TEXT OF INTERVIEW
Tess Vigeland: Well, we haven't changed the name of the show -- yet -- but it was another big week in mortgage-land.
We learned foreclosure filings hit another record high in the third quarter and President Bush announced his plan to get relief for homeowners facing the possibility of losing their homes.
President Bush: We should not bail out lenders, real estate speculators or those who made the reckless decision to buy a home they knew they could never afford, but there are some responsible homeowners who could avoid foreclosure with some assistance.
That assistance will come in the form of a five-year interest rate freeze on some subprime loans. The freeze will not be available to borrowers who are already behind on their payments and eligibility hinges on having at least 3 percent equity in your house, which could be tough in situations where borrowers put no money down and prices have fallen through the floor.
For some perspective we turn to our friend Nick Retsinas at the Joint Center for Housing Studies at Harvard.
Vigeland: Nick, the Treasury Secretary admitted this is no silver bullet... is it even a tin one?
Nick Retsinas: It is certainly a step in the right direction, but it's not a big step. This helps people who are current now -- have good credit scores -- and gives them some opportunity to avoid getting into trouble later. That's a good thing, but it's well short of a comprehensive plan that would address the serious problems that we have.
Vigeland: What's the main thing that this plan is missing then?
Retsinas: Well, part of it is the extent of coverage. What's it's missing is sort of reaching down to people who are in trouble today and what it doesn't do is really sort of stop the wave of foreclosures that is about to exacerbate what is already a very serious housing problem.
Vigeland: What's your take on some of the criticism that's been leveled over the last week or so as this plan has kind of trickled out that it's really not fair to those people who got appropriate mortgages for themselves?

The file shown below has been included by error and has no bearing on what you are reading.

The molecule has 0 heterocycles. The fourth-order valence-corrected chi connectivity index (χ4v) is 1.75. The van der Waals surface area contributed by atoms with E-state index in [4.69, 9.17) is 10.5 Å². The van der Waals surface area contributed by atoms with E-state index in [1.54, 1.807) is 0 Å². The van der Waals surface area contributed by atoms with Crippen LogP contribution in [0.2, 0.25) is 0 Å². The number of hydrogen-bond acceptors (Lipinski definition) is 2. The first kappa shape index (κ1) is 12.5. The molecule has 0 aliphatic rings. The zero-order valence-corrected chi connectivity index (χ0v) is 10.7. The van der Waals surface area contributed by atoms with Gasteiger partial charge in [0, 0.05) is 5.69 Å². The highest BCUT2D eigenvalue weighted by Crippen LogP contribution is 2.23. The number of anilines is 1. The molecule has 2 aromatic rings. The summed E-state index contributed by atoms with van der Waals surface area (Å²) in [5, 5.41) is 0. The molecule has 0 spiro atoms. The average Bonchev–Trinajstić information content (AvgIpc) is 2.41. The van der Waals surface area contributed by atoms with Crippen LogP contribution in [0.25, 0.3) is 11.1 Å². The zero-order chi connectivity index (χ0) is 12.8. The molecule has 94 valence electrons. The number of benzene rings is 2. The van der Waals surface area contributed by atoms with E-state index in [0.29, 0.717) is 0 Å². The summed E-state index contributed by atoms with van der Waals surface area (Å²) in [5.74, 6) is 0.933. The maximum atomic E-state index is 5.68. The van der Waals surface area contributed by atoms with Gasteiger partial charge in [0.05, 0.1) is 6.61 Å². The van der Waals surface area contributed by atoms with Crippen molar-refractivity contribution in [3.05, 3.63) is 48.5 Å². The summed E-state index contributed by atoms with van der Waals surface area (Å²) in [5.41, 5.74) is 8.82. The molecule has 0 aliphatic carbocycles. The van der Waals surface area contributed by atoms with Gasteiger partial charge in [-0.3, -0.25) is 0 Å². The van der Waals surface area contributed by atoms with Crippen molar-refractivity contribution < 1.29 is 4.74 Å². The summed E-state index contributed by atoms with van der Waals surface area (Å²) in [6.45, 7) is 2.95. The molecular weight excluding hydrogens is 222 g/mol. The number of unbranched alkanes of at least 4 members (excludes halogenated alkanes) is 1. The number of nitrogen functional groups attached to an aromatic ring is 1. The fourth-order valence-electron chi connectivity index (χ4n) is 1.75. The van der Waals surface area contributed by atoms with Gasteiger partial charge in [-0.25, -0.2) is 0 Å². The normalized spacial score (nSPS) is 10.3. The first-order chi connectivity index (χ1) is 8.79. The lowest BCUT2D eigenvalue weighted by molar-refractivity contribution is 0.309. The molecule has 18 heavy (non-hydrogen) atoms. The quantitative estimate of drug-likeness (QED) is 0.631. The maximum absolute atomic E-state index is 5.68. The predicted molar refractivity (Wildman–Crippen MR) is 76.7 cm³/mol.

Retsinas: Well, they are limited to owner occupant, so clearly if this were a plan that would bail out investors, it's hard to imagine anybody supporting that. At the same time, the larger problem is one that affects lots of people and it can be disruptive to the entire economy. So from my perspective, both of those justify a public policy intervention. My question is: is this a sufficient intervention?
Vigeland: What else would you like to see happen?
Retsinas: I think they have to look at the issues of bankruptcy reform to find a way for people to sort of get out of this burden. We have to find a way to expedite short sales, that is, people able to sell their homes without carrying an extra burden. We have to make sure that there's money for counseling and we have to make sure that there's money to help non-profits help buy some of these foreclosed properties and if we don't do that quickly, it's going to be hard to sort of keep up with the problem.
Vigeland: Well, in his speech this week, the president said this is what my administration is doing and I urge Congress to take a look at other possible solutions including, perhaps, some modifications at the IRS, where you are actually taxed if you do a short sale on your house -- that's considered income. What's the likelyhood we'll get more action from Congress?
Retsinas: Very unlikely. This would have been a great request of Congress 60 days ago or 90 days ago, but at this point, Congress only has several more days before they go home and if they go home without tackling this problem, I think they're going to get a lot of angry questions and questions that could probably be asked of the entire administration.
Vigeland: If, indeed, this Bush Administration plan really only helps a small slice of those who are having trouble with their mortgages, what does that portend for the overall economy. If all these people start going into bankruptcy and foreclosure then this really hasn't done much to help the economy has it?
Retsinas: Well, that is the bullet we have dodged and again, this will help a little, but we're on the brink of a much more serious economic problem. Every day as we look at these numbers, it becomes clearer and clearer that this will in fact lead to a much more serious recession.
Vigeland: Nick Retsinas is the director of the Joint Center for Housing Studies at Harvard University. Thanks so much Nick, as always.
Retsinas: Thank you.